Being strong and rushing
   

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Being strong and rushing

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  • Lugging bits showjumping australia
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    10-10-2010, 09:02 PM
  #1
Foal
Being strong and rushing

Now I want to start fresh on this forum, so I would appreciate anyone who read my dressage post to put it behind them and help me on another subject, preferably with more constructive criticism this time.

Ok, so,
I recently (September) bought a TB X Andalusian gelding, 15 years old named Corey. Apparently he was an eventer before I got him, but recently I tried to jump him and he is EXTREMELY strong and rushes the jumps. I don't want to use a double bridle on him as I've never used one before, but my normal bit are not doing their job. I've tried:-
*Eggbutt jointed snaffle
*Lugging/racing/ring bit
*Western curb (which he hated)
*Dee-ring copper roller snaffle
*Gag
In the eggbutt, its like riding him in a halter. In the ring bit, he is a little better but opens his mouth, the western curb made him tuck his head in as if he were doing rollkur and if I put pressure on the reins he stopped and jogged and threw his head. The Dee snaffle was a bit better but he reefed and he throws his head with the gag.

I need help as he has good form over jumps when he gets over the jump and he's very bold
Thanks
     
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    10-10-2010, 09:08 PM
  #2
Showing
Have you tried loose ring? I switched from french link eggbutt to oval mouth loose ring on my very forward paint and I must say I could feel the difference. Funny enough my qh hated the loose ring.

Sorry for the dumb question, but are you allowed to jump in double bridle in shows? I've never seen jumpers/hunters to use it around here (may be on BIG competitions, I don't know).
     
    10-10-2010, 09:19 PM
  #3
Foal
I have tried a loose ring (that was also curved to the mouth shape), but I didn't feel too much difference. He does have quite a hard mouth, probably from eventing, so maybe he needs something to soften his mouth, if a "hard mouth" is also a physical thing.

In Australia (where I am), you not allowed double bridles in show jumping. But I think you can if you are at a high level.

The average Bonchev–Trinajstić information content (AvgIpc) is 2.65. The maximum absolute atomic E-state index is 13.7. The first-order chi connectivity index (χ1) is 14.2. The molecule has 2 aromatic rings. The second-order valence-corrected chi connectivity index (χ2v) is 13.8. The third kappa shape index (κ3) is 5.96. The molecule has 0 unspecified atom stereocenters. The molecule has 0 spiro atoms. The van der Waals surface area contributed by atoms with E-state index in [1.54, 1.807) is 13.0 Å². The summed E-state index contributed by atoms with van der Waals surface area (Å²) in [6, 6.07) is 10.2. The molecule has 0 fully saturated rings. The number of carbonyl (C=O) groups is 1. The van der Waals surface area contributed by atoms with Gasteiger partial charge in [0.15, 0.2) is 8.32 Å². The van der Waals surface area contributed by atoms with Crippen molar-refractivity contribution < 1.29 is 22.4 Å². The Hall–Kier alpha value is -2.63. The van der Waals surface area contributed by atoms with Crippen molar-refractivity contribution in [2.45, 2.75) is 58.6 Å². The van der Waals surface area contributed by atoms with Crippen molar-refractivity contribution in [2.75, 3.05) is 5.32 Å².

10-10-2010, 09:27 PM
  #4
Trained
I don't think bits are your solution.

Seat Into Legs Into Hands To Soften - I say really focus on alot of dressage work right now to obtain a round, soft, supple, in your aids, on his hind end mount.

Don't forget, our horses reflect 100% of what we do in the saddle as well

Bits are a quick fix - try getting to the root of the issue.
     
    10-10-2010, 09:29 PM
  #5
Showing
Quote:
Originally Posted by MadamKing    
I have tried a loose ring (that was also curved to the mouth shape), but I didn't feel too much difference. He does have quite a hard mouth, probably from eventing, so maybe he needs something to soften his mouth, if a "hard mouth" is also a physical thing.
You may want to step back with him to soften his mouth first. You are very well may be correct about people riding him too hard (had this experience myself with very nice mid age TB mare). It's very unfortunate that he developed it (because he sounds like a nice horse).
     
    10-10-2010, 09:31 PM
  #6
Foal
Thanks,
I see what you mean, MIEventer, I didn't do some dressage before I started jumping him. And I am also a very eager jumper, perhaps that could be influencing him?

What sort of excersises should I put him through? I was thinking lots of halt to walk, walk to trot, trot to walk etc transitions and getting him to carry himself
     
    10-10-2010, 09:32 PM
  #7
Trained
Quote:
Originally Posted by MIEventer    
I don't think bits are your solution.

Seat Into Legs Into Hands To Soften - I say really focus on alot of dressage work right now to obtain a round, soft, supple, in your aids, on his hind end mount.

Don't forget, our horses reflect 100% of what we do in the saddle as well

Bits are a quick fix - try getting to the root of the issue.
There is an AWESOME thread in "Horse Training" called "Will your Horse Respond to your Bit?". Great conversations going on about actually RIDING and not band-aiding with bits. It's a great read.
     
    10-10-2010, 09:33 PM
  #8
Showing
Transitions and half halts. Circles. Trotting over poles.
     
    10-10-2010, 09:44 PM
  #9
Foal
Thanks for everyone's help. Anabel, I'll have a look at the thread. While i've got a thread going, I'll also ask another bit of advice if that's ok....

Grey Boy is a grey TB gelding, and we used to compete over 80cm+ show jumping, but while he was at an agistment centre, we were jumping their cross-country course and the jump was rotten wood and he knocked it and his hoof went right though the jump, and although he came out without a scratch, his confidence is way down, and he now refuses even tiny jumps 70% of jumps. The ones he does jump, he either jumps it only one direction and refuses the other direction, or only jumps them sometimes.

Help with this problem too?
I'd love to jump him again as he was very, very good.
     
    10-10-2010, 09:55 PM
  #10
Trained
Some horses just stop after something like that. I would back totally off jumping, and just work on the dressage, getting his confidence with YOU back. Than start doing poles and work your way up. Try to make jumping a fun thing for him again - so lots and lots of flatwork!! He'll tell you if you're asking too much, so listen to him and always end on a good note, even if it's just going over a pole on the ground. Keep some cookies or sugar cubes in your pocket too.
     

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